After using this type of filler, use mineral spirits to clean it off surfaces as pure soap and water are ineffective against it.  

Water-based filler

Water-based filler is the most common type. It typically consists of gypsum and cellulose or either of the two components. 

This type of wood filler is easier to use. It cleans easily with soap and water and leaves behind less mess to deal with after your project.

However, it is typically less durable than oil-based filler, so it may not be the preferred option for larger or exterior-based projects.

This type of wood filler is formulated for indoor use, especially on unfinished wood surfaces. It is ideal for smaller projects such as sealing small cracks and holes in wood. You can sand it and paint or stain it in most cases. For deeper insights, delve into our article on the compatibility of wood filler with stain.

Like most water-based products, this wood filler is non-toxic, hardly has any odor, and boasts low levels of volatile organic compounds than oil-based types. So you can use it without wearing any sophisticated breathing equipment.   

Wood Filler Pros and Cons


  • Some wood filler types allow for sanding and finishing.
  • It produces lasting results on porous surfaces.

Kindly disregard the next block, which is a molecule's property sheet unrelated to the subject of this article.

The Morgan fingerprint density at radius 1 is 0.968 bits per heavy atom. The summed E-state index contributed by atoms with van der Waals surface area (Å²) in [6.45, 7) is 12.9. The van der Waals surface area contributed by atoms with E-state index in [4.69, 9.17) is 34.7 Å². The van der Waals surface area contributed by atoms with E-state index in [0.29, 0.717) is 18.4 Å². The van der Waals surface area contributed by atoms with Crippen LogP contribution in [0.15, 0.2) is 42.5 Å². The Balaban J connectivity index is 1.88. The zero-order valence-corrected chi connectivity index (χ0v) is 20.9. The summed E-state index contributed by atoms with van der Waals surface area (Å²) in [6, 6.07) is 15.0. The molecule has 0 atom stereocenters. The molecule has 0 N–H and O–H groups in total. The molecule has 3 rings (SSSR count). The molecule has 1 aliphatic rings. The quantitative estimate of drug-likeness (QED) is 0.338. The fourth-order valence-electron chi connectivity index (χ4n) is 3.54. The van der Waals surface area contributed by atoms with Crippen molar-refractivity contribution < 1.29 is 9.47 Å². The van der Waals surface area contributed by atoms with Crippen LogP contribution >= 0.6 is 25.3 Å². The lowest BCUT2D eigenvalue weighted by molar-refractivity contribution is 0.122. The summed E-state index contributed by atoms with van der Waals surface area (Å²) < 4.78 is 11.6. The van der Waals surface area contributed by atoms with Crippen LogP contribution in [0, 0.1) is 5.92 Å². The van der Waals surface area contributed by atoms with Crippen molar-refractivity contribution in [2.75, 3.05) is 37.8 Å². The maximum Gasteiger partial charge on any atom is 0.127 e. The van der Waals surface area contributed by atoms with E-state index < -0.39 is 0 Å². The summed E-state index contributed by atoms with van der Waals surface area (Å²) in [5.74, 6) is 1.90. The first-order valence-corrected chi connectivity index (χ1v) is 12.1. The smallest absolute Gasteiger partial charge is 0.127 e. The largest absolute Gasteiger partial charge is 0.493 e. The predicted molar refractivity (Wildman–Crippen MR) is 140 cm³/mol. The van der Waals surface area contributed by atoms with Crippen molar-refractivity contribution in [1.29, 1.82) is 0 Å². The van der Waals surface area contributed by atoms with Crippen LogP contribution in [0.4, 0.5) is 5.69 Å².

• Wood filler can mend big holes in wood.
  • Wood filler allows you to adjust the consistency for easier workability.


  • Wood fillers tend to expand and shrink with changes in temperature or weather conditions.

What is Spackle?

Spackle is a paste-like compound consisting mainly of vinyl powder and binders used to fill and repair holes and other defects in drywall or similar materials. It comes in various consistencies and weights for specific applications.

This drywall compound typically comes premixed from the manufacturer and is sold in bins or tubs designed to maintain the form. Spackle is usually water-based and dries to form a hard substance that is easy to sand.

While spackles are originally made for drywall, modern formulations also work for wood, plaster, and more. Lately, many homeowners spackle wood paneling to make them look like drywall.

In addition, it has a creamy consistency that makes it easy to create a smooth surface with spackle. 

The Vinyl spackling compound does not require the surface to be primed for it to work. As a result, its fast-drying quality is generally a big advantage as it makes working with spackle a quick process.

In addition, the material does not shrink, especially when the correct amounts are applied. Finally, while spackle is water-based, it works for both indoor and outdoor applications.

However, you need to prepare and prime the surface before using speckle if the project is outdoors. The other main advantage of spackle is the ease of using it. A fully dried spackle surface is stainable and accepts most wood finishes without issues.